“You shouldn’t do what other people want you to do with your life. You should stick with your own dreams.”
I was fortunate to receive a digital ARC of Rachelle Delaney’s Clara Voyant via Net Galley, thanks to the lovely folks over at Penguin Random House Canada. When I saw the adorable cover and title, I knew I needed to pick this book up. The novel tells the story of sixth grader, Clara, as she tries to “prove her chops” and obtain an investigative piece for her school’s newspaper. To her dismay, she winds up running the paper’s horoscope column instead. Abhorring anything superstitious, you can imagine her reaction as students’ fortunes begin coming true and they coin her “Clara Voyant.” The novel details Clara’s journey to come to terms with people’s beliefs in the extraordinary and her struggle to prove her journalistic talents.
This story is a charming one, and I thoroughly enjoyed reading it – but I believe I would have loved it even more if I’d read it at a younger age. Such is my problem with most middle grade books, but I can appreciate their value all the same. Clara Voyant gives young readers a tough, career-focused female protagonist, and that’s something we all need to see more of in literature. On top of that, the plot itself is humorous and engaging. I never felt the urge to put this book down due to boredom, and there were a handful of moments that actually made me laugh out loud.
From serious, down-to-Earth Clara to her superstitious, potion-brewing mother, Gaby, the characters in this story are interesting and lovable. Even the supposedly terrifying custodian turns out to be a relatable figure, making these characters come to life within the pages. My one character complaint is that some of them – mostly the adults – feel like caricatures at times. For example, Gaby’s friends run a business communing with spirits (which is amazing). But reading from Clara’s perspective, they become almost cartoonish, and we never see any other side to them.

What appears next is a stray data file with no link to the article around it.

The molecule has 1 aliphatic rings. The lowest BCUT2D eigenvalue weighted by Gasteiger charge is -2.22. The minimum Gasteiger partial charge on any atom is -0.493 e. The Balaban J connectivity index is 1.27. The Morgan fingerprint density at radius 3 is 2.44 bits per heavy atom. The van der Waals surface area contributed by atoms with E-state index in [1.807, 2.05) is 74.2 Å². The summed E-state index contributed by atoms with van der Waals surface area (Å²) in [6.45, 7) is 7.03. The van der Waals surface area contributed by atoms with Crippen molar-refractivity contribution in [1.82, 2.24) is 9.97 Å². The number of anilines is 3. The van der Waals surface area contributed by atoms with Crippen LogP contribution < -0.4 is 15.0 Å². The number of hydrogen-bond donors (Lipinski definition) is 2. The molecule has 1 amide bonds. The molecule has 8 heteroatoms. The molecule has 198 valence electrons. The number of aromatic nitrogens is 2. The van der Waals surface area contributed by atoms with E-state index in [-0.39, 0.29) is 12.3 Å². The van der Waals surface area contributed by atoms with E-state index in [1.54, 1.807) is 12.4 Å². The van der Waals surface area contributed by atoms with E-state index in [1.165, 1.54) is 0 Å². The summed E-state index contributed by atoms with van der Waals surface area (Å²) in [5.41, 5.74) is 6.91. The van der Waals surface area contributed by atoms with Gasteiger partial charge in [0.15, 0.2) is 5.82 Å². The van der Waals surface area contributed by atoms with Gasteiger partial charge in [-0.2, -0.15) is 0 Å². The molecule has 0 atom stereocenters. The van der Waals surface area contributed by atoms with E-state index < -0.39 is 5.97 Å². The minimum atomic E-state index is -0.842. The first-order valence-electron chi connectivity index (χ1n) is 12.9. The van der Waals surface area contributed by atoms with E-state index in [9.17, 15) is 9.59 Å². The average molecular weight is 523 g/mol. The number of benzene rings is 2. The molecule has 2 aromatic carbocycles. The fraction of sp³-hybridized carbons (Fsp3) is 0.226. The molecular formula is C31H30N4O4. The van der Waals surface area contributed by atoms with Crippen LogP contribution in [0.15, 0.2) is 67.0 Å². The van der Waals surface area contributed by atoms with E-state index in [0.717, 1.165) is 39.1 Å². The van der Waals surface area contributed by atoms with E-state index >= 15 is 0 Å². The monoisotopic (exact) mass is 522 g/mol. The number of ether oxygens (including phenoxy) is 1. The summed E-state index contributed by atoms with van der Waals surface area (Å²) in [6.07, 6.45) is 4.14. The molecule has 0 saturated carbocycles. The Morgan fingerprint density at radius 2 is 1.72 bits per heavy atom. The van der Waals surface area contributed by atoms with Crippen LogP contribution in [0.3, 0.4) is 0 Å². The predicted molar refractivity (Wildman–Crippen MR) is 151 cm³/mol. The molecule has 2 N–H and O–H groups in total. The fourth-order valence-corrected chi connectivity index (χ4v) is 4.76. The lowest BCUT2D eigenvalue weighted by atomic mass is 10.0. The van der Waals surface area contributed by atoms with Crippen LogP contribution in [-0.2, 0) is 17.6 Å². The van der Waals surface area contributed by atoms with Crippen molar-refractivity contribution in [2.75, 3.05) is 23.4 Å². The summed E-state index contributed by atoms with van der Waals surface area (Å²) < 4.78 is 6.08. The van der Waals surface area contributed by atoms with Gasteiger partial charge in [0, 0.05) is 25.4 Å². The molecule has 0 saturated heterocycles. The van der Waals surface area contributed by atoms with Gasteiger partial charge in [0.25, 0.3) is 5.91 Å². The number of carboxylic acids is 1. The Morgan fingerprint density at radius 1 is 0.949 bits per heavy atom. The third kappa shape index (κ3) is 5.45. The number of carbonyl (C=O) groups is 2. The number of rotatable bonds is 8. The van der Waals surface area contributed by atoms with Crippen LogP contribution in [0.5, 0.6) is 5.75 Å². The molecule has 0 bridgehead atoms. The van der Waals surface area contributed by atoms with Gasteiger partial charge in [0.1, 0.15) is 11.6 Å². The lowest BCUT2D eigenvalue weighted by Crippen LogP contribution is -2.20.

I also give Delaney props for not dumbing down the prose in her novel, something that often happens when books are geared toward a certain age range. The writing felt natural, smart, and witty enough for readers of all ages. As someone who has dipped her feet in journalism, I appreciated that she uses the proper terminology and clearly knows what she’s talking about. Young readers might just learn a thing or two about the field from Clara Voyant.
My only other complaint is that the school setting feels a bit older than it’s meant to. My college could hardly afford to keep up a journalism club printing multiple papers per month, much less my middle school. And Clara describes the artistic endeavors of her classmates, mentioning photographers and video makers. Does anyone remember having child protection locks on their AOL accounts in the sixth grade? Because I do. I could definitely see high school students doing some of the things mentioned in this novel, but I don’t know. Middle school seemed like a stretch to me.
I gave Clara Voyant a 3 out of 5 stars on Goodreads. My reading experience was a pleasurable one, and I think this story has a lot to offer to young readers. This could be because I’m in my twenties, but I’m not sure the story will necessarily stick with me. But it could be a favorite for someone closer to Clara’s age, and that’s important. So I recommend this to younger kids, and I’d also recommend it to older readers looking for a lighthearted, entertaining read.
Clara Voyant will be available to purchase on May 15, 2018. You can pre-order the novel here if you’re interested.